We can never be satisfied as long as our bodies, heavy with the fatigue of travel, cannot gain lodging in the motels of the highways and the hotels of the cities.


We cannot be satisfied as long as the Negro's basic mobility is from a smaller ghetto to a larger one.

We can never be satisfied as long as our children are stripped of their self-hood and robbed of their dignity by a sign stating "For Whites Only".


We cannot be satisfied as long as a Negro in Mississippi cannot vote and a Negro in New York believes he has nothing for which to vote.


No, no,

we are not satisfied, and we will not be satisfied until "justice rolls down like waters, and righteousness like a mighty stream".


I am not unmindful that some of you have come here out of great trials and tribulations.

Some of you have come fresh from narrow jail cells.

And some of you have come from areas where your quest, quest for freedom left you battered by the storms of persecution and staggered by the winds of police brutality.

You have been the veterans of creative suffering.

Continue to work with the faith that unearned suffering is redemptive.

Go back to Mississippi,

go back to Alabama,

go back to South Carolina,

go back to Georgia,

go back to Louisiana,

go back to the slums and ghettos of our northern cities,

knowing that somehow this situation can and will be changed.

Let us not wallow in the valley of despair.

I say to you today, my friends, so even though we face the difficulties of today and tomorrow,

I still have a dream.

It is a dream deeply rooted in the American dream.

I have a dream that one day this nation will rise up and live out the true meaning of its creed: "We hold these truths to be self-evident: that all men are created equal".


I have a dream that one day on the red hills of Georgia, the sons of former slaves and the sons of former slave owners will be able to sit down together at the table of brotherhood.

I have dream that one day even the state of Mississippi, a state sweltering with the heat of injustice, sweltering with the heat of oppression, will be transformed into an oasis of freedom and justice.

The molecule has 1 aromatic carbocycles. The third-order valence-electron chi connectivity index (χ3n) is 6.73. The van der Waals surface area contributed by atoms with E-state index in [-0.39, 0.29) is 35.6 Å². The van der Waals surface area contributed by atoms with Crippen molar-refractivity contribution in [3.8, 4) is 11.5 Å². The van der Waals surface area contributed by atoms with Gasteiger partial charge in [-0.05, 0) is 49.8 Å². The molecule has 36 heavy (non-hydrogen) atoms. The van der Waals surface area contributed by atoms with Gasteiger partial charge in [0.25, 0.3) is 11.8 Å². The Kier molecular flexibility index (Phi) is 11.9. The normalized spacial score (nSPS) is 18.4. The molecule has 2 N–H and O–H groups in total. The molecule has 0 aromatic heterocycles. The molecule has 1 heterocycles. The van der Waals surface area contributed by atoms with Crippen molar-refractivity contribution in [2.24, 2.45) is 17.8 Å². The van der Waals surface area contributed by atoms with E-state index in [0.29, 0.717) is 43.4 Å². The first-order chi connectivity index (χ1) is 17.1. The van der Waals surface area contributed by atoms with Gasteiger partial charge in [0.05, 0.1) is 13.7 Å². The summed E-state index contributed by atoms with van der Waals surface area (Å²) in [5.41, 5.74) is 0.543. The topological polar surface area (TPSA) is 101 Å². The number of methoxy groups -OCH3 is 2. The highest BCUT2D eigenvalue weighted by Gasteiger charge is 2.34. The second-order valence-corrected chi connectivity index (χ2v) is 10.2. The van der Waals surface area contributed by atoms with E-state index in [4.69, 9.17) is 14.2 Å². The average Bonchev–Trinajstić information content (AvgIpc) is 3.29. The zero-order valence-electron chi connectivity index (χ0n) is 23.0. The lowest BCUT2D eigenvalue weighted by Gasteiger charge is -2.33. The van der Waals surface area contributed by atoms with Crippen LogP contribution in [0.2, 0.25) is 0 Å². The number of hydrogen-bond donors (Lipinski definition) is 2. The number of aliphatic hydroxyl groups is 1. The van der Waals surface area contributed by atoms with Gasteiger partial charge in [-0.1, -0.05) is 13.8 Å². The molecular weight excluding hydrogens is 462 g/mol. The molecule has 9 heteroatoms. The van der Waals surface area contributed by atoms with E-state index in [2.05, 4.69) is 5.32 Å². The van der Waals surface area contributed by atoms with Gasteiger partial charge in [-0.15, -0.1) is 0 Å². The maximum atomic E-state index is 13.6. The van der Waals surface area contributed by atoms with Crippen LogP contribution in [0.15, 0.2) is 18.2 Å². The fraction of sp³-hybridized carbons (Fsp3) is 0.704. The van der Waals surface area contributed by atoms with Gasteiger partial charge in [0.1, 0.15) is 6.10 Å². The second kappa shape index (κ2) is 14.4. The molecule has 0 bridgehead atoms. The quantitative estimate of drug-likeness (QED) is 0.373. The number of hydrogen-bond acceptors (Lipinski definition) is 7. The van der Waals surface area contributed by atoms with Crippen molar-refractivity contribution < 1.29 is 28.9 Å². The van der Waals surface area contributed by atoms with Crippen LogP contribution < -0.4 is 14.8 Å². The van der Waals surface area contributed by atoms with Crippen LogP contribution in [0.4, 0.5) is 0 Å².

I have a dream that my four little children will one day live in a nation where they will not be judged by the color of their skin but by the content of their character.

I have a dream today!


I have a dream

that one day, down in Alabama, with its vicious racists, with its governor having his lips dripping with the words of "interposition" and "nullification",

one day right there in Alabama little black boys and black girls will be able to join hands with little white boys and white girls as sisters and brothers.

I have a dream today!


I have a dream that one day every valley shall be exalted, and every hill and mountain shall be made low, the rough places will be made plain, and the crooked places will be made straight,

and the glory of the Lord shall be revealed and all fresh shall see it together.

This is our hope.

That is the faith that I will go back to the South with.

With this faith, we will be able to hew out of the mountain of despair a stone of hope.

With this faith, we will be able to transform the jangling discords of our nation into a beautiful symphony of brotherhood.

With this faith, we will be able to work together, to pray together, to struggle together, to go to jail together, to stand up for freedom together, knowing that we will be free one day.

This will be the day,

this will be the day when all of God's children will be able to sing with new meaning,

"My county 'tis of thee, sweet land of liberty, of thee I sing. Land where my fathers died, land of the Pilgrim's pride, from every mountainside, let freedom ring!"

And if America is to be a great nation, this must be come true.

So let freedom ring from the prodigious hilltops New Hampshire.

Let freedom ring from the mighty mountains of New York.

Let freedom ring from the heightening Alleghenies of Pennsylvania.

Let freedom ring from the snow-capped Rockies of Colorado.

Let freedom ring from the curvaceous slopes of California.

But not only that,

Let freedom ring from StoneMountain of Georgia.

Let freedom ring from Lookout Mountain of Tennessee.

Let freedom ring from every hill and molehill of Mississippi.

From every mountainside, let freedom ring!

And when this happens,

when we allow freedom to ring,

when we let it ring from every village and every hamlet, from every state and every city,

we will be able to speed up that day

when all of God's children, black men and white men, Jews and Gentiles, Protestants and Catholics,

will be able to join hands and sing in the words of the old Negro spiritual,

"Free at last !

Free at last !

Thank God Almighty,

We are free at last !"



マーチン・ルーサー・キングのスピーチ --私には夢がある! 

キング牧師「私には夢がある」:I Have a Dream Speech